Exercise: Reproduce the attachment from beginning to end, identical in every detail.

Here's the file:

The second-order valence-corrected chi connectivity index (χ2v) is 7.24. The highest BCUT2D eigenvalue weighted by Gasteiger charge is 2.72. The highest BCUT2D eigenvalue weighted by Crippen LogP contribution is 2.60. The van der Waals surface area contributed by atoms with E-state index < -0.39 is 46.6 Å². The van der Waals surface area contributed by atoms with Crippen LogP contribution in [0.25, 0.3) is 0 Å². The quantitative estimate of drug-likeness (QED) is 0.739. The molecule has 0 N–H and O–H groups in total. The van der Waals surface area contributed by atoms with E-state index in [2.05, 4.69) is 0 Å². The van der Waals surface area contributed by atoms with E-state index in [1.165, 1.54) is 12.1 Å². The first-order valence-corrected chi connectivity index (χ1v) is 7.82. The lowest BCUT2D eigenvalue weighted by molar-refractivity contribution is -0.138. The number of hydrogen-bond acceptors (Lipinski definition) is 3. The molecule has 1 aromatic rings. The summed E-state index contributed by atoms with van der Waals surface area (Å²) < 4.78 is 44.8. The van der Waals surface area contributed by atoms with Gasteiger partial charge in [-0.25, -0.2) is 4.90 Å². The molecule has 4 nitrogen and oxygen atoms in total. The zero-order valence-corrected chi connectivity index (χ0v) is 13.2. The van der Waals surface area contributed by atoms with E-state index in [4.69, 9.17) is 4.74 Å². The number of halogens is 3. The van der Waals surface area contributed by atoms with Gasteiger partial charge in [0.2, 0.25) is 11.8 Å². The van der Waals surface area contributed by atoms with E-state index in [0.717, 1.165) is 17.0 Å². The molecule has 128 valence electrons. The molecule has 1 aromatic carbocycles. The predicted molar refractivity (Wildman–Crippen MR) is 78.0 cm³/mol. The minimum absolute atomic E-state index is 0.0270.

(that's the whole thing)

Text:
The second-order valence-corrected chi connectivity index (χ2v) is 7.24. The highest BCUT2D eigenvalue weighted by Gasteiger charge is 2.72. The highest BCUT2D eigenvalue weighted by Crippen LogP contribution is 2.60. The van der Waals surface area contributed by atoms with E-state index < -0.39 is 46.6 Å². The van der Waals surface area contributed by atoms with Crippen LogP contribution in [0.25, 0.3) is 0 Å². The quantitative estimate of drug-likeness (QED) is 0.739. The molecule has 0 N–H and O–H groups in total. The van der Waals surface area contributed by atoms with E-state index in [2.05, 4.69) is 0 Å². The van der Waals surface area contributed by atoms with E-state index in [1.165, 1.54) is 12.1 Å². The first-order valence-corrected chi connectivity index (χ1v) is 7.82. The lowest BCUT2D eigenvalue weighted by molar-refractivity contribution is -0.138. The number of hydrogen-bond acceptors (Lipinski definition) is 3. The molecule has 1 aromatic rings. The summed E-state index contributed by atoms with van der Waals surface area (Å²) < 4.78 is 44.8. The van der Waals surface area contributed by atoms with Gasteiger partial charge in [-0.25, -0.2) is 4.90 Å². The molecule has 4 nitrogen and oxygen atoms in total. The zero-order valence-corrected chi connectivity index (χ0v) is 13.2. The van der Waals surface area contributed by atoms with E-state index in [4.69, 9.17) is 4.74 Å². The number of halogens is 3. The van der Waals surface area contributed by atoms with Gasteiger partial charge in [0.2, 0.25) is 11.8 Å². The van der Waals surface area contributed by atoms with E-state index in [0.717, 1.165) is 17.0 Å². The molecule has 128 valence electrons. The molecule has 1 aromatic carbocycles. The predicted molar refractivity (Wildman–Crippen MR) is 78.0 cm³/mol. The minimum absolute atomic E-state index is 0.0270.